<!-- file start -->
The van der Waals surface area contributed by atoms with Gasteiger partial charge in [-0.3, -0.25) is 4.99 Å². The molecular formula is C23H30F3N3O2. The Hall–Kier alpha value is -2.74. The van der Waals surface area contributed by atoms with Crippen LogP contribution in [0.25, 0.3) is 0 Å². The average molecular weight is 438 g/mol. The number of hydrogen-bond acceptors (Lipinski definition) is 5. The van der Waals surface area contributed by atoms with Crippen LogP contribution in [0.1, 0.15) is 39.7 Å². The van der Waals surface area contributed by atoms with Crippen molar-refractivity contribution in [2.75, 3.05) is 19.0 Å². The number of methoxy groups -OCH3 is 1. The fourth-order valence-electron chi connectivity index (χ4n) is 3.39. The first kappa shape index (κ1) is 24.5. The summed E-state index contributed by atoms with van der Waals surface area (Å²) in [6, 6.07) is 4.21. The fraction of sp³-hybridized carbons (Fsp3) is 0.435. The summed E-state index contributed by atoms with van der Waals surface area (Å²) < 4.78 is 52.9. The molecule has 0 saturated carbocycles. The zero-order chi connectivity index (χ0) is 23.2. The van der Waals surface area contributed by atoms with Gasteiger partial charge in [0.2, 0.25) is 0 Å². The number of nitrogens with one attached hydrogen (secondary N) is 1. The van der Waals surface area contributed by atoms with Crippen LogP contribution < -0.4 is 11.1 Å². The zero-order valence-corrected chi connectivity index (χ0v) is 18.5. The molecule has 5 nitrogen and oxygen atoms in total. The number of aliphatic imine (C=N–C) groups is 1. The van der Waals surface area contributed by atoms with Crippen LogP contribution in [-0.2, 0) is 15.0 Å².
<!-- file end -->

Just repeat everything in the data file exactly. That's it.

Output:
The van der Waals surface area contributed by atoms with Gasteiger partial charge in [-0.3, -0.25) is 4.99 Å². The molecular formula is C23H30F3N3O2. The Hall–Kier alpha value is -2.74. The van der Waals surface area contributed by atoms with Crippen LogP contribution in [0.25, 0.3) is 0 Å². The average molecular weight is 438 g/mol. The number of hydrogen-bond acceptors (Lipinski definition) is 5. The van der Waals surface area contributed by atoms with Crippen LogP contribution in [0.1, 0.15) is 39.7 Å². The van der Waals surface area contributed by atoms with Crippen molar-refractivity contribution in [2.75, 3.05) is 19.0 Å². The number of methoxy groups -OCH3 is 1. The fourth-order valence-electron chi connectivity index (χ4n) is 3.39. The first kappa shape index (κ1) is 24.5. The summed E-state index contributed by atoms with van der Waals surface area (Å²) in [6, 6.07) is 4.21. The fraction of sp³-hybridized carbons (Fsp3) is 0.435. The summed E-state index contributed by atoms with van der Waals surface area (Å²) < 4.78 is 52.9. The molecule has 0 saturated carbocycles. The zero-order chi connectivity index (χ0) is 23.2. The van der Waals surface area contributed by atoms with Gasteiger partial charge in [0.2, 0.25) is 0 Å². The number of nitrogens with one attached hydrogen (secondary N) is 1. The van der Waals surface area contributed by atoms with Crippen LogP contribution < -0.4 is 11.1 Å². The zero-order valence-corrected chi connectivity index (χ0v) is 18.5. The molecule has 5 nitrogen and oxygen atoms in total. The number of aliphatic imine (C=N–C) groups is 1. The van der Waals surface area contributed by atoms with Crippen LogP contribution in [-0.2, 0) is 15.0 Å².